Pulling data from Facebook ads and Google Analytics

Go to your Facebook ads manager and choose a monthly breakdown. Select a date range that’s as long as possible, by choosing ‘lifetime’. Click on reports, then ‘export table data’. Make sure you have the amount spent and impressions, we’re going to ignore conversions for now.

Now for Google Analytics; go to Acquisition > All Traffic > Source / Medium report. Then click on segments, add a new segment, and filter for people who have come to your site from ‘google / organic’ and landed on the homepage.

Now select your main conversion metric (for us this is all goals, as each individual goal was a lead). Select as wide a date range as you have (hopefully overlapping as much as possible with what you pulled for Facebook). Finally add a secondary dimension of ‘Month of Year’ (note: not ‘Month of the Year’).

Note, if you pull the data far enough back, you’ll notice ‘Users’ disappears due to Google’s rules around user privacy, but don’t worry we only need sessions and conversions. In the bottom right corner there’s the ability to show more data on one page, you want to select enough to show all of your pages.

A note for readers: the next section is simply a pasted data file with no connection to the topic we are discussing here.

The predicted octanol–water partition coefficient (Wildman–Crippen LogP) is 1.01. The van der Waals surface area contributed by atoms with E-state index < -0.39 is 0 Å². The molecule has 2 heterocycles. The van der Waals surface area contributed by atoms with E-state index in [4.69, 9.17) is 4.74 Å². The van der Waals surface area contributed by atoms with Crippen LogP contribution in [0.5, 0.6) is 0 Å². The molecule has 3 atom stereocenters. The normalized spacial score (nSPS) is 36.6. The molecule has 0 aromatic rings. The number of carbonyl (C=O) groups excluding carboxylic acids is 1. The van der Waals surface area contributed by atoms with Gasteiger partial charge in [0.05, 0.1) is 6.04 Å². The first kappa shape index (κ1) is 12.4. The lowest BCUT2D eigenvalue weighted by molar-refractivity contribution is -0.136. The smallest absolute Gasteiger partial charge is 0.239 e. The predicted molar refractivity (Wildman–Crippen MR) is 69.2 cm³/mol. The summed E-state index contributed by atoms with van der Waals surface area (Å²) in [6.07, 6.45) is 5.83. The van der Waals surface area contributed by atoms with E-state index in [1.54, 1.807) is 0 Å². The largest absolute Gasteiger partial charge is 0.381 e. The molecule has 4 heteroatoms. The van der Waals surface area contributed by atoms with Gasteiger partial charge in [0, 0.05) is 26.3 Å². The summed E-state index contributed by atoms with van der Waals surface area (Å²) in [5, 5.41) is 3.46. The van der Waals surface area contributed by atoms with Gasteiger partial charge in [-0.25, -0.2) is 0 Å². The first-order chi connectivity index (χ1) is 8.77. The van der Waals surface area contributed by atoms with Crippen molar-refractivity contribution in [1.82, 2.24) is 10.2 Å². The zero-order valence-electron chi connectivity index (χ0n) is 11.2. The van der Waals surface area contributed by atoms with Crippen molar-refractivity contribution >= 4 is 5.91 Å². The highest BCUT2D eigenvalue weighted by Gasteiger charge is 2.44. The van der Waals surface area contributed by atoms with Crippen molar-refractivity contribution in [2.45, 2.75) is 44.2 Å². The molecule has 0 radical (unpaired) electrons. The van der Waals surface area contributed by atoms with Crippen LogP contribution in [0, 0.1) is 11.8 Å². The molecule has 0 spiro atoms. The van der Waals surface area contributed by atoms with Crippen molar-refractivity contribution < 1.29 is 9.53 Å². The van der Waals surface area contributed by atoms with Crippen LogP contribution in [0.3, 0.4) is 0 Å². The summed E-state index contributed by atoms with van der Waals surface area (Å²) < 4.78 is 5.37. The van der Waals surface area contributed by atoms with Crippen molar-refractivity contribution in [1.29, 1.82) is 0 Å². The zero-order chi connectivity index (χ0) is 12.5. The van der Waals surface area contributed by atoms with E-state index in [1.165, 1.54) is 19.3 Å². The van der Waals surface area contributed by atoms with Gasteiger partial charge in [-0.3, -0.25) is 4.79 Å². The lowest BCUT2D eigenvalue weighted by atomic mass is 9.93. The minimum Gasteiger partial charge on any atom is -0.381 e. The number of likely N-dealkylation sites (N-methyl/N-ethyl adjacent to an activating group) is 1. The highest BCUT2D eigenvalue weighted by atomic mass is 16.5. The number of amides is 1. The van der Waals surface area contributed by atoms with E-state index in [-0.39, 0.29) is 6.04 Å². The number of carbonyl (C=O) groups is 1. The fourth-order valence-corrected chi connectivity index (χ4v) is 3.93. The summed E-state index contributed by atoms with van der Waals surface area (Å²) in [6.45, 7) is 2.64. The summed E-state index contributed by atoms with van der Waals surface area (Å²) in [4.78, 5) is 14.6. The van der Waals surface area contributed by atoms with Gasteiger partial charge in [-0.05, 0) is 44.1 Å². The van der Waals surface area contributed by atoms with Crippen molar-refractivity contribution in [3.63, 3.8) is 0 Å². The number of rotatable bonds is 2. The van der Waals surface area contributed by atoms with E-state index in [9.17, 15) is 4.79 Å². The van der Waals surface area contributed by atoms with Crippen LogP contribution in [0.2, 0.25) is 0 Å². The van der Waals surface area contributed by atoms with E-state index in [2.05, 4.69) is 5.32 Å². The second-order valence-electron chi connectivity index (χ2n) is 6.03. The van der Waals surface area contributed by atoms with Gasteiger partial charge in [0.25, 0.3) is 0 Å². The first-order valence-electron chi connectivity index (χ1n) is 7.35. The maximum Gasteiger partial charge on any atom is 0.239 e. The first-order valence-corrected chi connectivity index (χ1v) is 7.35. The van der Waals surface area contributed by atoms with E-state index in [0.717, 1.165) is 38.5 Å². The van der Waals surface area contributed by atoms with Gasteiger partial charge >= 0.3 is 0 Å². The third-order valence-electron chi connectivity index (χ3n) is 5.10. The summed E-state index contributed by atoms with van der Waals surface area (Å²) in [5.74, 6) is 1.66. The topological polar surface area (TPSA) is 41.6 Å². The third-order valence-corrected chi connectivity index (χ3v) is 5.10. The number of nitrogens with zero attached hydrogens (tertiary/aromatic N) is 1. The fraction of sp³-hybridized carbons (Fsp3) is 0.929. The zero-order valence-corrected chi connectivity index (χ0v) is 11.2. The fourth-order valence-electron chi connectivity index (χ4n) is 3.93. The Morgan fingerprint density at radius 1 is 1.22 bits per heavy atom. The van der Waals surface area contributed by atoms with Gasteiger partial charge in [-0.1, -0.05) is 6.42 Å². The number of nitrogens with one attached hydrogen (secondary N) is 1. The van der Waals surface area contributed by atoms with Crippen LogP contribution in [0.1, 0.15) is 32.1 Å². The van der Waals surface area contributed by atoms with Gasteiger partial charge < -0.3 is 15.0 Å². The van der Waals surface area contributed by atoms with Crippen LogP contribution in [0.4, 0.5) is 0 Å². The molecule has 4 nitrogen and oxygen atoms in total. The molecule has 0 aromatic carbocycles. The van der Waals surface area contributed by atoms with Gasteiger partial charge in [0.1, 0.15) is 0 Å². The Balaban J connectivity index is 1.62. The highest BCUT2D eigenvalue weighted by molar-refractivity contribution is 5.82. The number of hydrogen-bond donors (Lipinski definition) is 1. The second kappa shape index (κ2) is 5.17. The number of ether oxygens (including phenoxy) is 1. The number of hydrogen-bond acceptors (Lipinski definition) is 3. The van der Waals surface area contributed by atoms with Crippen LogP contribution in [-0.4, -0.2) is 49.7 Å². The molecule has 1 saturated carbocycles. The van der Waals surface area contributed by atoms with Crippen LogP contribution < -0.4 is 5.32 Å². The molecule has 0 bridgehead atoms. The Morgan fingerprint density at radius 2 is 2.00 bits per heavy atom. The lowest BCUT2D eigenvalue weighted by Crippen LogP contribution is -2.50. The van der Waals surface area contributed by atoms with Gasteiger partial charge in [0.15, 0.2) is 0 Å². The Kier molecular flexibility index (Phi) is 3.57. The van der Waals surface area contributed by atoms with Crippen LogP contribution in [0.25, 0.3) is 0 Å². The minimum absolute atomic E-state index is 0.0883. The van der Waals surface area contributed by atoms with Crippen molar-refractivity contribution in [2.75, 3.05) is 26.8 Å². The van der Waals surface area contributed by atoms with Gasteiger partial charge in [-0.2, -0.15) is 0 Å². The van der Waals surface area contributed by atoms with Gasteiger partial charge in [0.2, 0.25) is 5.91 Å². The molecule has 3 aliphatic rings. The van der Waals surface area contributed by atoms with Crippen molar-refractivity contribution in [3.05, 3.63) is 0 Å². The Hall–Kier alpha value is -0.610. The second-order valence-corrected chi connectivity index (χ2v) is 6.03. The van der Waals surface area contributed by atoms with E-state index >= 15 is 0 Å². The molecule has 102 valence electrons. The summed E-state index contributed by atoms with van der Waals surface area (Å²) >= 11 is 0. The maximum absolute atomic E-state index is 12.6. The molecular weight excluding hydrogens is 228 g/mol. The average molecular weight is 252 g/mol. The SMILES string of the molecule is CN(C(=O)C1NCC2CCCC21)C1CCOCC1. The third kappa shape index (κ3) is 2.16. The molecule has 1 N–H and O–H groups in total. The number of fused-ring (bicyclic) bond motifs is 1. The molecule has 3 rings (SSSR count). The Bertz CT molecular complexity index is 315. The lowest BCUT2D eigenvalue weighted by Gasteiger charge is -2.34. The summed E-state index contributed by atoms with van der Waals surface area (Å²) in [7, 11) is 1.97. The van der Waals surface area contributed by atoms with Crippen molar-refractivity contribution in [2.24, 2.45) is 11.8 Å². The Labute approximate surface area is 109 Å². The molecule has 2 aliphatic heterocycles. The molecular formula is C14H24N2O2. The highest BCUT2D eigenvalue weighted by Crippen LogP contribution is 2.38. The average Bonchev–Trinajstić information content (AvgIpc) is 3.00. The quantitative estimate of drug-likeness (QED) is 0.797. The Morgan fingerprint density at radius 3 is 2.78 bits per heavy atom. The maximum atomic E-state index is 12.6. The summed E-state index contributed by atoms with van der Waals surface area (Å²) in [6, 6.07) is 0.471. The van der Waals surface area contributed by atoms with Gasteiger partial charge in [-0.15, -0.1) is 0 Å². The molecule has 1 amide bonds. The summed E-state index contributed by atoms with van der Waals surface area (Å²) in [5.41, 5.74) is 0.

Now scroll up to the top and export the data to CSV or GSheets, ready to copy and paste across into the template. 

The gray column converts the year and month into the right format, so you can more easily join up to other data. In the tab for Google Analytics we have the same, but also another formula which uses INDEX and MATCH to search for the column Amount Spent (USD) from the Facebook ads tab, and join it to this table based on date. If your Amount Spent column is called something different, rename this column so it can be found.

The data is then joined together in a pivot table based on the month and year. Note that if your date ranges don’t overlap, only the data that you have in analytics will show here (so you might be missing some Facebook data for months where this analytics profile didn’t have data, like is happening in our template).